2023 was off to a strong start for the mobile industry. TikTok snagged the “most downloaded app of the year” title and governments are starting to strike fines and lawsuits onto the tech world.
The EU asked Meta to change its approach to ad personalization
One of the biggest news of the month was Meta being fined $414 million by the European Union privacy regulators (Ireland’s Data Protection Commission, DPC). This fine comes with the decision that Meta violated EU user privacy laws with their targeted ads through both Facebook and Instagram.
This ruling states that Meta shouldn’t require users to agree to personalized ads based on their online activities. This could drastically limit the data that Meta can access to sell such ads.
For the DPC, Meta provided “insufficient clarity as to what processing operations were being carried out on their personal data”, meaning it was illegally forcing European users to accept personalized ads across Facebook or Instagram or they wouldn’t be able to use their platforms.
Meta said it disagreed with DPC’s ruling and was planning to appeal the decision. Which means that, should the appeal fall through, Meta will need to give users the choice of whether they want their data used for targeted advertising or not. This would be Meta’s equivalent of an ATT, and users refusing tracking would lead to Meta not being able to use its first-party data to target users with ads.
That would bring a definite blow to Meta’s ad business, the social media giant received a total of $15.3 billion in ad revenue collectively from the UK, Germany, France, Spain and Italy in 2022. If enough people opted out, Meta’s ad prices and efficiency would drop. More so, decreased access to consumer data is already marketers’ biggest concern for 2023.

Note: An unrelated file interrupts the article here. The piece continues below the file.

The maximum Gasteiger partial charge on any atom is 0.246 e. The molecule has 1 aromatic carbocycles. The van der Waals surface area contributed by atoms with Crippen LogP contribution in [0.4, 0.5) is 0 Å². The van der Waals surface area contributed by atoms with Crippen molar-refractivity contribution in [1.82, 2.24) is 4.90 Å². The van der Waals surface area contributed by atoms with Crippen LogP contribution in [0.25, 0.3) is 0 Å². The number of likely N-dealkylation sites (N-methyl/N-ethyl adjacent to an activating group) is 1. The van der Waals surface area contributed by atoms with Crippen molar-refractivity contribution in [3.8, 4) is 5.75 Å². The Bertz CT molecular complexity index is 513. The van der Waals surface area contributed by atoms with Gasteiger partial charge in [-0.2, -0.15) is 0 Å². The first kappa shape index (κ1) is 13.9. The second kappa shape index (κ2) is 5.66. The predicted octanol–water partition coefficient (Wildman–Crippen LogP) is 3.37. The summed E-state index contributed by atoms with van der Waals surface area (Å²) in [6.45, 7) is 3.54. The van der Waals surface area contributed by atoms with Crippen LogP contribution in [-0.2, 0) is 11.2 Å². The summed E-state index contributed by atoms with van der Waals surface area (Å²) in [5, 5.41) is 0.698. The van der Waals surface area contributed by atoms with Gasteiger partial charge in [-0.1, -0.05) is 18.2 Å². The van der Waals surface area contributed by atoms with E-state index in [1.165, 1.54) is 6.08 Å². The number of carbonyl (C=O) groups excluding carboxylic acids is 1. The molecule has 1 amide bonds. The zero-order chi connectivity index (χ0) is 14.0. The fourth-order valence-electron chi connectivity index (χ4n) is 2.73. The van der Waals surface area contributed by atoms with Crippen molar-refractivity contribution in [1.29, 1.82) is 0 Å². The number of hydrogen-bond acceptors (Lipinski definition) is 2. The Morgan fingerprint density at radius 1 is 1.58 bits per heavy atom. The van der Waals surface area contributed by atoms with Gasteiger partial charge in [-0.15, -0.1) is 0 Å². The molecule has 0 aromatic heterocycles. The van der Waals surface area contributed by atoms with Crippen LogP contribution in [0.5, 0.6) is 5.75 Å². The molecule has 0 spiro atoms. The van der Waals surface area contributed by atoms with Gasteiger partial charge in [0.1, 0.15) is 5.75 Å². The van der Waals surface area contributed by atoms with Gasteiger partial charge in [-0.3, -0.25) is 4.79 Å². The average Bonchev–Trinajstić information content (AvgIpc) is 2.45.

The DPC gave Meta 3 months to bring its data processing operations into compliance for its 408 million European users.
Apple will now explain why apps are removed from the App Store
Apple promised to offer more details as to why some apps were removed from the App Store. Petitioners have asked why certain religious apps were banned in China in late 2021 and activists claimed that keeping the decision-making process secret threatened freedom of expression in certain countries.
Apple will now provide investors with more details about removed apps in its transparency report. The report only showed how many apps each country had requested to be removed, if it was based on legal grounds and if Apple had complied. Now, it will include a breakdown by category, the legal basis of removal requests from governments, and how many apps were removed by Apple for violating App Store rules or developer license guidelines by country.
TikTok was the most downloaded app worldwide in 2022
No surprises here, TikTok was on top of the downloads charts for most of the year and it nagged the 1st spot as the most downloaded app of 2022, followed by Instagram. CapCut, another ByteDance app related to TikTok (it’s the editing app that goes with the video social network) is in 4th place.
In the meantime, TikTok’s advertising platform keeps rising. With lower rates than its competitors and a good engagement rate, advertisers are fleeing to the Chinese app.
However, EU regulators are already starting to issue warnings to TikTok, pushing for updates and reminding them of the imminent arrival of the DSA and the DMA.